All posts by Microsoft Quantum Team

Updated Quantum Development Kit offers new chemistry library and improved developer tools

At Microsoft Ignite, we shared our advancements over the past year and new capabilities within the Quantum Development Kit that will help us tackle real-world challenges. Starting today, you can download the updated Microsoft Quantum Development Kit and start leveraging the latest features. The update includes:

  • New quantum chemistry library. The new quantum chemistry library can be used to develop quantum simulation solutions in the chemistry domain.
  • Improved Q# developer experience. The Quantum Development Kit now delivers deeper integration with Visual Studio and Visual Studio Code. This update includes live feedback as you type, with errors indicated by underlined errors and warnings.
  • New Q# language capabilities. The Q# programming language has been extended in ways that unify how developers code common operations, such as iteration over arrays, making coding in Q# easier and faster.

New quantum chemistry library

Quantum computers have the potential to solve the world’s hardest computational problems and forever alter our economic, industrial, academic, and societal landscape.  One significant area is computational chemistry, where quantum computers will drive advancements in areas such as drug discovery, development of pigments and dyes, and the development of catalysts for industrial processes. These processes could break down pollutants in exhaust streams, extract atmospheric nitrogen to make fertilizer, and enable new methods for carbon capture. For example, a quantum computer may help identify a way to remove carbon from our environment more efficiently, to combat global warming.

To unlock these potential applications, this release of the Quantum Development Kit now includes a state-of-the-art chemistry library that allows users to explore quantum algorithms for real-world applications in the computational chemistry domain. New features include:

  • State-of-the-art Q# implementations of methods for Hamiltonian simulation.
  • Various samples to help the user get started quickly.
  • Integrations with NWChem, an open source high-performance computational chemistry software package.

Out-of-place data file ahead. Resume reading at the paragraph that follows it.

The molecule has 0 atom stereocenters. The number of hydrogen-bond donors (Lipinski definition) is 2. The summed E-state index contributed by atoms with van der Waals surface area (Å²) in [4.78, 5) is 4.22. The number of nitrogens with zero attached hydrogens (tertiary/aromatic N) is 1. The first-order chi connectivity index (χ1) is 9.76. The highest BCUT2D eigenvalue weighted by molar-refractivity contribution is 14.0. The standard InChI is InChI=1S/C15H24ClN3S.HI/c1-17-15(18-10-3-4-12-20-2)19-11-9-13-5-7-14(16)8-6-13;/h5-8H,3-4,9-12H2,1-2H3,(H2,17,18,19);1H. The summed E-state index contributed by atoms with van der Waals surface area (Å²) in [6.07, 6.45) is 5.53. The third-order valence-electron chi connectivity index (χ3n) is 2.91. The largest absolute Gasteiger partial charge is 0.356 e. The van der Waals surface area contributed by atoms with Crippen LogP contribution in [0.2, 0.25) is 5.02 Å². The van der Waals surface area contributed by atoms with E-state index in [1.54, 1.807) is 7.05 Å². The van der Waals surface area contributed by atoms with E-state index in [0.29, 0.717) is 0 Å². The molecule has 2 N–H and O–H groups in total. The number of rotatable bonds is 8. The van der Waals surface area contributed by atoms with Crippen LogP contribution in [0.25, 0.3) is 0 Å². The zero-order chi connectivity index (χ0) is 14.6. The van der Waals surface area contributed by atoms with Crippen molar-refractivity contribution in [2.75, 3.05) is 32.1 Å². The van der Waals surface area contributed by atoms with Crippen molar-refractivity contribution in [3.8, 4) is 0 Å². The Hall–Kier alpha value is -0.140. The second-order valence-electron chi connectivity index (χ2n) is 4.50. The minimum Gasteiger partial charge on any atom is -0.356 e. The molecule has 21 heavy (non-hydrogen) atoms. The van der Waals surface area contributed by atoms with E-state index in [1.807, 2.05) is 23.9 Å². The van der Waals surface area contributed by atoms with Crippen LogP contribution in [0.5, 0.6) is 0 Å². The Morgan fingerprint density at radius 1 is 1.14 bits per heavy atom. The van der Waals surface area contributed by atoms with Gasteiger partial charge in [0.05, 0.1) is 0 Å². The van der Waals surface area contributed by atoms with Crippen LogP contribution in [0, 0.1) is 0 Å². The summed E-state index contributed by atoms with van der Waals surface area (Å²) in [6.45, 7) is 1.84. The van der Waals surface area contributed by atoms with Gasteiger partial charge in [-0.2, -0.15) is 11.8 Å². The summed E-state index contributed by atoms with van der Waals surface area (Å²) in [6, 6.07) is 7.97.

The chemistry library was developed in collaboration with Pacific Northwest National Laboratory (PNNL), a leader in both chemistry and data analytics. Together, the chemistry library and NWChem enable quantum solutions and allow researchers and developers a higher-level of study and discovery as they tackle today’s computationally complex chemistry problems.

Learn more about the new chemistry library here.

Exploring the quantum chemistry library with Visual Studio Code
Exploring the quantum chemistry library with Visual Studio Code

Enhanced Q# language and developer experience

The updated Quantum Development Kit offers enhanced integration with both Visual Studio and Visual Studio Code. This includes IntelliSense features such as real-time feedback on errors. Additionally, the Q# language continues to improve and now provides more powerful language expressions that simplify the task of quantum programming. For instance, to simplify common code patterns, we added a conditional operator (condition? true | false) and iteration over arrays as well as ranges.

Learn more about the new Q# language changes here.

Valuable Hover information with Visual Studio
Valuable Hover information with Visual Studio

Update to Quantum Development Kit 0.3 Today!

With the updated kit you’ll find a suite of detailed documentation, tutorials, libraries, and sample algorithms and Q# code. You can dive right in with the included quantum codes and find easy-to-follow samples crafted in Q# for highly optimized and intuitively written code. The Quantum Development Kit supports a broad and inclusive range of development platforms, including Windows, Linux, and macOS. It also supports programming languages such as Python on Windows.

The kit also includes simulation tools that can mimic execution on a quantum computer and allows users to optimize their code and estimate the resource cost of running a solution on a real quantum computer with the help of the included Trace Simulator.

To start learning how to program for quantum, try our self-paced tutorials called the Microsoft Quantum Katas. These coding katas are great tools for learning a new programming language and rely on several simple learning principles: active learning, incremental complexity growth, and feedback.